DURHAM — Tory Nelson, 21, faces trial this week in the 2007 slaying of an 89-year-old church deacon.
Authorities say Nelson broke into Charles Davis' home in rural northeastern Durham County, stabbedDavis and drove off in his 1993 Buick Century on the night of Sept. 26, 2007. The car, worth about $2,000, was the only property taken from the home.
Davis' body was discovered that evening when his brother-in-law, James Taylor, brought Davis' wife, Sallie, home from dialysis treatment after Davis failed to come for her.
Taylor saw Davis' body lying in the living room as he brought his sister in her wheelchair into the ransacked home.
A witness reported seeing Davis' missing car about an hour before authorities learned of the killing and suspected who was behind the wheel, according to a search warrant.
As the trial opened Tuesday, deputies testified they caught Nelson and an accomplice about 7 the morning after the slaying.
Cpl. J.P. Carden said officers were on the lookout for Davis' white Buick when Carden passed a car like that on East Club Boulevard.
"The driver turned his head and looked at me and just gave me this big-eyed look," Carden said.
The corporal chased the car down a dead-end street, where he said he saw the empty car and two men running through the woods toward East Club and East Geer streets. That's where Deputy Alex Champagne stopped them.
Nelson's alleged accomplice, Stephon Hinton, 19, has pleaded guilty to possession of a stolen motor vehicle in exchange for testifying against Nelson. In the plea arrangement, the district attorney's office dismissed charges of murder, vehicle theft, breaking and entering and armed robbery.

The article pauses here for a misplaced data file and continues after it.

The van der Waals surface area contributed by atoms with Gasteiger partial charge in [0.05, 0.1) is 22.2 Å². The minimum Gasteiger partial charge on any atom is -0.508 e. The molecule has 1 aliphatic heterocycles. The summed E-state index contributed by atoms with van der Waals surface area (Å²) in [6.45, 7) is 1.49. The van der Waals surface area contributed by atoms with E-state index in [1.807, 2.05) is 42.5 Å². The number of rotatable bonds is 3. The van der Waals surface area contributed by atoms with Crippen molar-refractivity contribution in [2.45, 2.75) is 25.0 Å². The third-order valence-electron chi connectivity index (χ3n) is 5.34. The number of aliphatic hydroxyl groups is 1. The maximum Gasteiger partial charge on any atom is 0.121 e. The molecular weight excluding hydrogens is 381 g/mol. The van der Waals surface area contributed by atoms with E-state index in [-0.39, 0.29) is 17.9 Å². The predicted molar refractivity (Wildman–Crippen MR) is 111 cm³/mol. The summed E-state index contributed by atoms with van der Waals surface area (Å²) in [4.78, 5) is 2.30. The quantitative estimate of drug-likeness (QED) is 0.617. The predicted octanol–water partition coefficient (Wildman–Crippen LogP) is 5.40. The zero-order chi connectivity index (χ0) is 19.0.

Hinton faces a maximum of 2-1/2 years in prison for the crime, but he won't be sentenced until after he testifies.
Investigators suspect more than two were involved, but only Hinton and Nelson were charged.
Davis' family members and church members crowded the small courtroom Tuesday. A World War II veteran, Davis was known for his gardening and his peaceful, happy attitude.
Pastor James Freeman, who worked with Davis at the Mount Olive Missionary Baptist Church, said some church members couldn't bear to relive the crime after so many years.
"They're just kind of disgusted," he said outside the courtroom. "It just brings back so many memories."
Freeman said Davis lived less than a mile from the church, as do many of the church's 200 members.
Nelson and Hinton were also neighbors whom Davis fed and invited into his home.
"He took care of 'em, gave 'em money," Freeman said.
The trial is expected to last at least into next week.
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